Original post: The distributed nature of a P2P botnet allows the botmaster to orchestrate its activities by seeding a few machines in the network with encrypted instructions. Those systems then act as a catalyst, relaying the commands from one infected machine to another in rapid succession.

P2P botnets can be extremely resilient, but they typically posses a central weakness: They are only as strong as the encryption that scrambles the directives that the botmaster sends to infected machines. In other words,  anyone who manages to decipher the computer language needed to talk to the compromised systems can send them new instructions, such as commands to connect to a control server that is beyond the reach of the miscreant(s) who constructed the botnet.

That’s precisely the approach that security researchers used to seize control of Khelios. The caper was pulled off by a motley band of security experts from the Honeynet Project, Kaspersky, SecureWorks, and startup security firm CrowdStrike. The group figured out how to crack the encryption used to control systems infected with Khelios, and then sent a handful of machines new instructions to connect to a Web server that the researchers controlled.

That feat allowed the research team to wrest the botnet from the miscreants who created it, said Adam Meyers, director of intelligence for CrowdStrike. The hijacking of the botnet took only a few minutes, and when it was complete, the team had more than 110,000 PCs reporting to its surrogate control server.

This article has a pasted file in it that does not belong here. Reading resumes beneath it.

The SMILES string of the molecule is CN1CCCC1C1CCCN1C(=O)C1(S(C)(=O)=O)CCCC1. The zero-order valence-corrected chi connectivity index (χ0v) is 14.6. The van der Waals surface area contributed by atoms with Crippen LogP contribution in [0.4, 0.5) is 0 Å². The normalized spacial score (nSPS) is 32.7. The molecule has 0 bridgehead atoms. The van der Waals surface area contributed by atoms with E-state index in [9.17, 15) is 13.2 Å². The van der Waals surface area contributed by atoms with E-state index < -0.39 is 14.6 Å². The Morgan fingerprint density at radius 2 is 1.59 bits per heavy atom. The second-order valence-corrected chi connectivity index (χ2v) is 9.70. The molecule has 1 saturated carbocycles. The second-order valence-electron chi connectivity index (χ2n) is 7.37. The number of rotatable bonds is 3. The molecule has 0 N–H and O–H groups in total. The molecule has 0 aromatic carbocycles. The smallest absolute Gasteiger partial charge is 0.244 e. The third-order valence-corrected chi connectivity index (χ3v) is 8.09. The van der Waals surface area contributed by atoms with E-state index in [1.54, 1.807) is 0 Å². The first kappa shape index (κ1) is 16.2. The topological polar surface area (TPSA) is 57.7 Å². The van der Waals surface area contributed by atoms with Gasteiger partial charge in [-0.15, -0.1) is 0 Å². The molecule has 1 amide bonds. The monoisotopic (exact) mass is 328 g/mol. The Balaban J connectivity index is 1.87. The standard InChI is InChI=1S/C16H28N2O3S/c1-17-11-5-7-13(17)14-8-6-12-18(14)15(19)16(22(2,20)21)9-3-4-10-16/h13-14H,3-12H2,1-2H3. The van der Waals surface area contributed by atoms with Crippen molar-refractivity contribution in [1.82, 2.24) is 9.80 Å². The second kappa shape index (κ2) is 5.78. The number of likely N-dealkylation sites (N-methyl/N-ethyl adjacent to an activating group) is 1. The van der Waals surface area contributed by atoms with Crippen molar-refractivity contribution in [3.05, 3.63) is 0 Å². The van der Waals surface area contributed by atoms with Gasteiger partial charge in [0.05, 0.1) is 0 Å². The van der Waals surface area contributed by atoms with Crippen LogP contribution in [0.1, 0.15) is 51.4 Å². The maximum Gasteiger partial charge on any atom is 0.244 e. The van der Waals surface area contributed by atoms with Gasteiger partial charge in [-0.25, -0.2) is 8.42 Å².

“Once we injected that information in the P2P node, it was essentially propagating everything else for us,” Meyers said. “By taking advantage of the intricacies of the protocol, we were providing the most up-to-date information that all of hosts were spreading.”

The group is now working to notify ISPs where the infected hosts reside, in hopes of cleaning up the bot infestations. Meyers said that, for some unknown reason, the largest single geographic grouping of Khelios-infected systems – 25 percent — were located in Poland. U.S.-based ISPs were home to the second largest contingent of Khelios bots. Meyers said about 80 percent of the Khelios-infected systems they sinkholed were running Windows XP, an increasingly insecure operating system that Microsoft released more than a decade ago. Continue reading →


27
Mar 12

New Java Attack Rolled into Exploit Packs

If your computer is running Java and you have not updated to the latest version, you may be asking for trouble: A powerful exploit that takes advantage of a newly-disclosed security hole in Java has been rolled into automated exploit kits and is rapidly increasing the success rates of these tools in attacking vulnerable Internet users.

The exploit targets a bug in Java (CVE-20120-0507) that effectively allows the bypassing of Java’s sandbox, a mechanism built into the ubiquitous software that is designed partly to blunt attacks from malicious code. Microsoft’s Malware Protection Center warned last week that new malware samples were surfacing which proved highly effective at exploiting the flaw. Microsoft says the samples it saw loaded the ZeuS Trojan, but thieves can use such attacks to install malware of their choosing.

According to posts on several underground carding forums, the exploit has now been automatically rolled out to miscreants armed with BlackHole, by far the most widely used exploit pack. An exploit pack is a software toolkit that gets injected into hacked or malicious sites, allowing the attacker to foist a kitchen sink full of browser exploits on visitors. Those visiting such sites with outdated browser plugins may have malware silently installed, and Java is almost universally the most successful method of compromise across all exploit kits.